Flying Lotus / Until The Quiet Comes / Review
Read it on The GROUND Magazine
Unfortunately quietness is something that does not come even in dreams because eventually you wake up from them. Nonetheless music from Flying Lotus latest work “Until The Quiet Comes”, could be the perfect lullaby for a constant daydreaming state of being. It is the perfect soundtrack to listen to in a grey London morning, as you sip red wine, or as you get ready for a night out.
Some mystical doctrines believe that as we fall asleep our soul ascends to the endless world, back to where it came from. As our body rests, the soul recharges in this dimension where there is no space and time and the law of cause and effect is working. In this process, the soul remains attached to our body with an invisible umbilical cord and every glimplse from above, may come to us in what we call “dream”. If this realm exists, FlyLo access it through irregular drum beats, electronic jazz, and African percussions, leading us up there with occasional ghostly vocals performed by Thom Yorke, Erykah Badu, and Niki Randa.
Flying Lotus – Until The Quite Comes
This dreamland scenario of FlyLo fourth studio album comes to life after two years of recording in a much more acoustic space where meticulous mixing techniques and dynamics have been fused in order to give to an instrumental mark to the album, a choice that results in an intellectual, sophisticated, and unpretentious work, far from the previous electronica and dance of 2010 “Cosmogramma”.
When you are lucky enough to have Alice and John Coltrane in you ancestry, sooner or later you will be inspired and as he listened to their music and took piano lessons to master more chords and progressions, “Until The Quiet Comes” shaped its minimal sound, getting to the core of emotions in a very intimate way.
This collage of mystical states, dreams, sleep and lullabies opens with “All In”, that prepares you to fall asleep and just let go as the battle beetween the conscious mind and the unconscious is expressed with bells, harps, and electric basses. Less than three minutes and a much more aggressive drum pattern leads you through “Getting There”, where Niki Randa’s vocals welcomes you in this magical world.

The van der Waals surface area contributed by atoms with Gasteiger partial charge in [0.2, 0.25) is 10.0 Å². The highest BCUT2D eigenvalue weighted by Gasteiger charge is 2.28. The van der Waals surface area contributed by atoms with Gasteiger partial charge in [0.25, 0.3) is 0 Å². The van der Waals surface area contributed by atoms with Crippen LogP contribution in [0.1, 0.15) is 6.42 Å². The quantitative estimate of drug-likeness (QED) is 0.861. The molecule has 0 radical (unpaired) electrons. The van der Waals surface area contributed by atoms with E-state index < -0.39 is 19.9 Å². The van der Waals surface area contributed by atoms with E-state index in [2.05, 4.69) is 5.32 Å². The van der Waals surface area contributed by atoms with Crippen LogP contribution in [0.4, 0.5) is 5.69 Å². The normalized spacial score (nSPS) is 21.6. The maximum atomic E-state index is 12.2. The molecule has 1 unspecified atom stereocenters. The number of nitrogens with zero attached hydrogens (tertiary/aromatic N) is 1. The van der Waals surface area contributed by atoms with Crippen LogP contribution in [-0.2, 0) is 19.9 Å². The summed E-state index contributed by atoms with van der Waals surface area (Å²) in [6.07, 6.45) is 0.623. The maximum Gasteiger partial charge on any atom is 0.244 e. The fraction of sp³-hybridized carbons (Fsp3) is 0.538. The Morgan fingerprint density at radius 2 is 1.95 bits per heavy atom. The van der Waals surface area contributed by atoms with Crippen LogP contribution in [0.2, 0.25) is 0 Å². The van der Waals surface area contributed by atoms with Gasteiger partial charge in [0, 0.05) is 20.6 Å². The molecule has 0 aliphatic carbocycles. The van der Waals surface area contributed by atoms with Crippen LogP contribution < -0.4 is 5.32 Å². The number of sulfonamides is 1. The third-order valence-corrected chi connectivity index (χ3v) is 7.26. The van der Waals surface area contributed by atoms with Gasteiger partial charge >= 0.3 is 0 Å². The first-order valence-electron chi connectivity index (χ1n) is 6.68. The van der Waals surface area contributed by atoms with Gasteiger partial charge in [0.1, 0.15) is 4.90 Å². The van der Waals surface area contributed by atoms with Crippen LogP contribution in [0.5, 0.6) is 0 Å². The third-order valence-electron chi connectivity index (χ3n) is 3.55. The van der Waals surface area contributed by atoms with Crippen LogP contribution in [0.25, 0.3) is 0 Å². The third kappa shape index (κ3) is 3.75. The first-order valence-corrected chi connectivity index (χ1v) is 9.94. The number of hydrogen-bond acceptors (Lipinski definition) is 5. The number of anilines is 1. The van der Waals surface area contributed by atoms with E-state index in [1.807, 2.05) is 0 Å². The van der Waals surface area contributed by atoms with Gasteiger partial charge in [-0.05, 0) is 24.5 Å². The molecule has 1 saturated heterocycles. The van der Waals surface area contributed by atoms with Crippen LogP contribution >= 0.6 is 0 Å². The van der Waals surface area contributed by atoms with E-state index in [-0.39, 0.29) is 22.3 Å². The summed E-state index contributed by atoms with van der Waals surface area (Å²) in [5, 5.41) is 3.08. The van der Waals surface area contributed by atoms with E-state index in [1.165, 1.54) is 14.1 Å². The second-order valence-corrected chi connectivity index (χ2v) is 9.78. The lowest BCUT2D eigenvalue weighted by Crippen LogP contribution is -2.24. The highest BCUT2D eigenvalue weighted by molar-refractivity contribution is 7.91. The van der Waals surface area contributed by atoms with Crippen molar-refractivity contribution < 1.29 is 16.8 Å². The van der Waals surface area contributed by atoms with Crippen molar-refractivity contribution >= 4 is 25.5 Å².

The first part of this journey is an enchanting sort of downtempo jazz suite and after “Heave(n)”, the more psychedelic tunes of ”Sultan’s Request” and “Putty Boy Strut” are hypnotising. As you are deep into your sleep by now, unaware, dreams starts shaping and FlyLo plays with your subconsciousness through tense synthesizers, complex and irregular drum beats, and even steady hand claps. Creative partner Thundercat is also responsible for this as he plays live bass on nine songs.
Flying Lotus – Sultan’s Request
Leaving logic and reasons and straight into the arms of unconsciousness we are now ready for some dream-like treats. The first one is Erykah Badu that with her warm and soulful voice sings in the jazz fusion and tribal rhytms track “See Thru to U”. FlyLo prerogative was to have vocalists that would understand and add something to the already existing texture of his production without turning it into a song. This has been remarkably accomplished and Thom Yorke’s moment in “Electric Candyman” has its own overture with “Only If You Wanna”, a marvelous jazz trio piece with both digital and analog sounds.
“Look into my mirror and say my name”, “Electric Candyman” has a sensual and dreamy R&B style and it is inspired by 1992 film “Candyman”. The last graceful guest vocals are by Laura Darlington in the electro-acoustic “Phantasm” before a deep and tense change of direction as this dream starts fading. Consonant and dissonant sounds are blended with bright arpeggios and ethereal vocal choruses in “me Yesterday//Corded” and the melodic refrains of a childlike innocence that you witnessed along this journey are now far behind. As the soul comes back to the body, we wake up from this dream with an introspective and futuristic synthesizer that kicks in after 2 minutes during the song.
It may seem an abrupt way to wake up but it is not, it is just the moment within the dream where you actually realise that you are dreaming. Sometimes you don’t want to wake up and sometimes, during a nightmare, you just can’t seem to wake up even if you want to. In this case the closing track, “Dream To Me”, is another lullaby to enjoy with your eyes wide open in the warmth of your bed. The journey is over but if you put this album on repeat like I do, it is an endless visionary experience that brings fine musical inspiration back to reality and shows FlyLo’s ability as sound engineer and his clever wit to focus more on the music dynamics rather than the production.
They say that a dream is never just a dream, even though our rational mind comprehends that it is an abstract concept. “Until The Quiet Comes” is what dreams are made of when they take a musical form and to me this is the purpose of art. Creating something as real as possible out of something that belongs to the abstract.